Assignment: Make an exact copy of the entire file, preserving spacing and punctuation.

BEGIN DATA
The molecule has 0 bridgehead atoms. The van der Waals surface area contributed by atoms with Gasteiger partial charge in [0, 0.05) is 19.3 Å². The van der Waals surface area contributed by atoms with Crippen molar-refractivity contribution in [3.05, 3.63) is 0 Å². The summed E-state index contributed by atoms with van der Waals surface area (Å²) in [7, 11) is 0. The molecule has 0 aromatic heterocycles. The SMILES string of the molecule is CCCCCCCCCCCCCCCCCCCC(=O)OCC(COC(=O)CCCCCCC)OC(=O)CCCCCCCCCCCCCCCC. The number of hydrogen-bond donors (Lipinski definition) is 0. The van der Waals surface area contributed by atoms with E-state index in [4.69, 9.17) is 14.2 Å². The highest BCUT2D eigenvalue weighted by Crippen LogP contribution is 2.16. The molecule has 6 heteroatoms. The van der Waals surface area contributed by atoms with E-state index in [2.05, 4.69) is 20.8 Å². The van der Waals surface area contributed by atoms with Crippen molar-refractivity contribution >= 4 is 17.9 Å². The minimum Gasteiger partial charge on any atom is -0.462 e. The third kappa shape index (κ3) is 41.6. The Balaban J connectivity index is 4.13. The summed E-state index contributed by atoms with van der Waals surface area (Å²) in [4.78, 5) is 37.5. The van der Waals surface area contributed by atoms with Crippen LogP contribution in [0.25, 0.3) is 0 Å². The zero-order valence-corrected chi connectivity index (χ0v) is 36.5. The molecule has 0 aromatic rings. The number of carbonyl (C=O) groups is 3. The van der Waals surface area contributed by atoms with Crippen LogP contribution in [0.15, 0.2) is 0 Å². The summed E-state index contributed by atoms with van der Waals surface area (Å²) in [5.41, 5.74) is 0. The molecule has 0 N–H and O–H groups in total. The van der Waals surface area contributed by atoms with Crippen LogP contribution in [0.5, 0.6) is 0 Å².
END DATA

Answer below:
The molecule has 0 bridgehead atoms. The van der Waals surface area contributed by atoms with Gasteiger partial charge in [0, 0.05) is 19.3 Å². The van der Waals surface area contributed by atoms with Crippen molar-refractivity contribution in [3.05, 3.63) is 0 Å². The summed E-state index contributed by atoms with van der Waals surface area (Å²) in [7, 11) is 0. The molecule has 0 aromatic heterocycles. The SMILES string of the molecule is CCCCCCCCCCCCCCCCCCCC(=O)OCC(COC(=O)CCCCCCC)OC(=O)CCCCCCCCCCCCCCCC. The number of hydrogen-bond donors (Lipinski definition) is 0. The van der Waals surface area contributed by atoms with E-state index in [4.69, 9.17) is 14.2 Å². The highest BCUT2D eigenvalue weighted by Crippen LogP contribution is 2.16. The molecule has 6 heteroatoms. The van der Waals surface area contributed by atoms with E-state index in [2.05, 4.69) is 20.8 Å². The van der Waals surface area contributed by atoms with Crippen molar-refractivity contribution >= 4 is 17.9 Å². The minimum Gasteiger partial charge on any atom is -0.462 e. The third kappa shape index (κ3) is 41.6. The Balaban J connectivity index is 4.13. The summed E-state index contributed by atoms with van der Waals surface area (Å²) in [4.78, 5) is 37.5. The van der Waals surface area contributed by atoms with Crippen LogP contribution in [0.25, 0.3) is 0 Å². The zero-order valence-corrected chi connectivity index (χ0v) is 36.5. The molecule has 0 aromatic rings. The number of carbonyl (C=O) groups is 3. The van der Waals surface area contributed by atoms with Crippen LogP contribution in [0.15, 0.2) is 0 Å². The summed E-state index contributed by atoms with van der Waals surface area (Å²) in [5.41, 5.74) is 0. The molecule has 0 N–H and O–H groups in total. The van der Waals surface area contributed by atoms with Crippen LogP contribution in [0.5, 0.6) is 0 Å².